Orientation Request

Library orientations are customized to your course objectives.

Instructors attend these hands-on sessions with their classes during the regular class meeting time. The orientations are most valuable when integrated with a course assignment (e.g. research paper). Sessions can cover searching for books, ebooks, journal and newspaper articles, best practices while searching the Internet, or another topic of your choosing. Orientations are normally held in LR220, on the 2nd floor of the LRC, although they can also take place at the Davis or West Sacramento Center. Requests for library sessions should be made at least two weeks in advance.

Summer 2015

In summer, the online form is not available. Please make your request after summer session starts by coming to the Research Help desk on the 2nd floor of the LRC or calling 916-558-2461.

Alternatives

Don’t have time in your syllabus for a customized orientation? Offer your students extra credit for attending a face-to-face orientation on their own, or assign one ore more modules of the online tutorial, PILOT.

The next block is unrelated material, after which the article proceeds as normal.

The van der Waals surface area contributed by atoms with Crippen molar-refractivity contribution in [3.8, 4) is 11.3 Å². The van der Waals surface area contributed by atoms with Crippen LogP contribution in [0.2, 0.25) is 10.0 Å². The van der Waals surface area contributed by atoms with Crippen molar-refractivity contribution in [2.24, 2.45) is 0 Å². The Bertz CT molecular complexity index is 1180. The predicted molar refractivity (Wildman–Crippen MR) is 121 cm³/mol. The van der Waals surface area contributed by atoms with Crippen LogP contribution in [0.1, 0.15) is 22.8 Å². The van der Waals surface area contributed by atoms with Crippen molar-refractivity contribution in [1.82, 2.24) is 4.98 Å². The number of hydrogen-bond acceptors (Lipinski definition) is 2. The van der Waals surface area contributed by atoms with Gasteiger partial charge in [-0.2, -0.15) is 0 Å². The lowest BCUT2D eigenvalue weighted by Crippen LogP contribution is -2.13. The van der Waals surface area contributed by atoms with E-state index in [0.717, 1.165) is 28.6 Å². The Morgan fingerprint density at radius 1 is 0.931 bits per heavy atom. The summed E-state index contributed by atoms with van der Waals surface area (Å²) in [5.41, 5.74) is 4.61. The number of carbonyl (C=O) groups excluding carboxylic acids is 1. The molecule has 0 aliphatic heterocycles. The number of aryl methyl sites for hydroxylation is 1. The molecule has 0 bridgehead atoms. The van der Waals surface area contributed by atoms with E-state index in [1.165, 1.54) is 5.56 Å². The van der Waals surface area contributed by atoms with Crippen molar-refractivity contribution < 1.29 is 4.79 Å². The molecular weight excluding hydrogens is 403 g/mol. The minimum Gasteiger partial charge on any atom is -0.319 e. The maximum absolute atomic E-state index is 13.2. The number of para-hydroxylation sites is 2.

If you have any questions about the library’s various opportunities for research instruction, please contact Karen Tercho, 916-558-2014.

Testimonials

Occasionally we ask for feedback from instructors who have used orientations. Here are a few responses:

Students in my Public Speaking course are required to select and evaluate the most credible research they can for their presentations. Since I have been scheduling these workshops for advanced research, I have found the quality of their research (and, thus, their presentations) has improved.

The material covered was exactly what the students needed. All the important references were available in easy-to-find websites. The librarian took a lot of time to custom make the session to the course. There were actual examples that the students can already use. Definitely will enable the students work efficiently in their research project.

The librarian tapped into exactly what my students needed, including a bizarre classification that excludes most useful resources from “ethnography” and places them instead as searchable under “ethnology.”

The librarian did an excellent job connecting with my students and actually stayed behind after the session to help one of my students with specific questions he had. It was very encouraging and helpful to the student.